Tim the Yowie Man
Tim the Yowie Man
Naturalist, author, broadcaster and tour guide, Tim the Yowie Man has dedicated the past 25 years to documenting Australia’s unusual natural phenomena. He is the author of several books, including Haunted and Mysterious Australia (New Holland, 2018). Follow him on Facebook and Twitter: @TimYowie
November 18, 2022
Image credit: Courtesy of Civil Aviation Historical Society
Regular readers know that this column is part of a heartbreaking monster thread. So when I first heard rumors about the Monegeetta monster, to say I was chomping at the bit to find out more would be an understatement.
Was it an incarnation of the dreaded bunyip? An inhabitant of the interior of the depths? Or was it a yowie emerging from the foothills of the nearby Macedon Ranges?
Turns out it was none of that, but it was just as exciting.
The Monegeetta Monster was actually an experimental firefighter (firefighting equipment) developed in the late 1940s by engineers at the Trials Proving Establishment in Monegeetta, about 50km north of Melbourne.
Talk about the unexpected.
According to Phil Vabre, vice-president of the Civil Aviation Historical Society which runs the Airways Museum at what is now Essendon Fields Airport, the vehicle “was unlike any other firefighter before or since…more like a cross between a armored car and a 1940s sci-fi spaceship.
Phil admits he became fascinated with the futuristic fire department when he discovered it 25 years ago.
Crafted from aluminum, the Monegeetta Monster’s advanced design allowed it to approach a burning aircraft while protecting the operators inside.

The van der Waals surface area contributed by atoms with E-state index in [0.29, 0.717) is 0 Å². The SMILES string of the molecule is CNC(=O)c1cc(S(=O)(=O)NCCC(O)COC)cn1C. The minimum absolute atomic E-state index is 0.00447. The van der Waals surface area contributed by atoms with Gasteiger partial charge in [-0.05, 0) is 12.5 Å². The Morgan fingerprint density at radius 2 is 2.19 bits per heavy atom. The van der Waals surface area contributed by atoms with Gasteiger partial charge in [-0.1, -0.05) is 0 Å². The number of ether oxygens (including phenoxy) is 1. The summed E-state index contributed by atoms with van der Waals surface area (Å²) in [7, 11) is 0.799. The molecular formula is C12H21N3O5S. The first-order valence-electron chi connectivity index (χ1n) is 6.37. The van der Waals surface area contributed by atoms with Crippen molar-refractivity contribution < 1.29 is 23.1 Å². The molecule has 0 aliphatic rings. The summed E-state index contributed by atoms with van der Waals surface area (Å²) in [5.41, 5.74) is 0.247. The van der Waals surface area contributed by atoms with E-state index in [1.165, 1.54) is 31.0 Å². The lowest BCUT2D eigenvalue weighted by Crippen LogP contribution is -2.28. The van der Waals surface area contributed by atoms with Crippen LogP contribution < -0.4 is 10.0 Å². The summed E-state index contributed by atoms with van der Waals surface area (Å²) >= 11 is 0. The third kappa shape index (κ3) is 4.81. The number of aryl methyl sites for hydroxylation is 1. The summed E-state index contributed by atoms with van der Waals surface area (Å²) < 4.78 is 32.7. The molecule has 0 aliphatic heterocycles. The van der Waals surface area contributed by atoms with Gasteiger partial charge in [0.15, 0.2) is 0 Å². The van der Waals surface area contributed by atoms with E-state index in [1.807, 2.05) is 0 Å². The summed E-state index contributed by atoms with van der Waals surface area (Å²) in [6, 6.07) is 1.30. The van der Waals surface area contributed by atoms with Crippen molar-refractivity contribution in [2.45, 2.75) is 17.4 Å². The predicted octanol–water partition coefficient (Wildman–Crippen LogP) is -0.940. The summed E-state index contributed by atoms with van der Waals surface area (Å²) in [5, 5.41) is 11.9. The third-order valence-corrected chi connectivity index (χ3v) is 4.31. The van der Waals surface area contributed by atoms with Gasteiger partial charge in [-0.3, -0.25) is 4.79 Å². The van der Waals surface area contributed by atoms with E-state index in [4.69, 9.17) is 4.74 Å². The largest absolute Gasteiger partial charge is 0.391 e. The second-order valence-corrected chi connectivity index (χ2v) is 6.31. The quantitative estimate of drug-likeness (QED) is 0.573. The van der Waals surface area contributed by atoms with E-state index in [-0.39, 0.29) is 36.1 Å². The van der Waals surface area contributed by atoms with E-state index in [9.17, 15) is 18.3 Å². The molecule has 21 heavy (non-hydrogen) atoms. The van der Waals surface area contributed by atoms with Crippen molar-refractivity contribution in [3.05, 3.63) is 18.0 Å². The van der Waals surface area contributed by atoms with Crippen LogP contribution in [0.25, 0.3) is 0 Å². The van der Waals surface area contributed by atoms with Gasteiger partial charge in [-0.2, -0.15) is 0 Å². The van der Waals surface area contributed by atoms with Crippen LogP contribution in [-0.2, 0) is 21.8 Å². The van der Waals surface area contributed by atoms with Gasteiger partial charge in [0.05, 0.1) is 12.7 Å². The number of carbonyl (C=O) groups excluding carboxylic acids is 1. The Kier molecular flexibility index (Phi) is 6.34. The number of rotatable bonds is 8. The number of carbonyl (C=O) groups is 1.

“The driver sat on the right and the protective steel shutters could be lowered over the windows, leaving only a narrow slit for vision,” Phil reports.
“A second operator sat on a raised motorcycle saddle and, when the flaps were down, looked through an armored cupola on the left front roof of the vehicle.”
It sounds like the kind of mid-20th century innovation that would have left MI6’s Q drooling.
The curious contraption was also fitted with asbestos curtains that swung on booms and rolled out in front of the vehicle.
“With the foam sprayed on the ground in front of the vehicle, the idea was that these would provide a protected area for survivors to exit,” says Phil.
Its most striking feature was arguably an extendable circular saw that jutted out of the aluminum body like a Dalek claw, cutting a hole in the side of the plane for survivors to escape.
But the Monegeetta Monster was never used operationally. The Civil Aviation Safety Authority has instead nodded to more conventional firefighting devices.
“Built on a commercial truck chassis, the monster lacked the mobility a firefighter required because it bogged down easily on soft ground,” Phil says, adding, “and you wouldn’t want to be at the interior of a plane on fire when this saw breaking through the wall.” Ouch!
By the late 1950s, the monster had disappeared from the limelight. It was sent to storage at Essendon Fields Airport, where, according to Phil, “apprentice engineers used parts of its aluminum body to make chassis radio equipment”.
It was an unworthy end for any monster, real or imagined.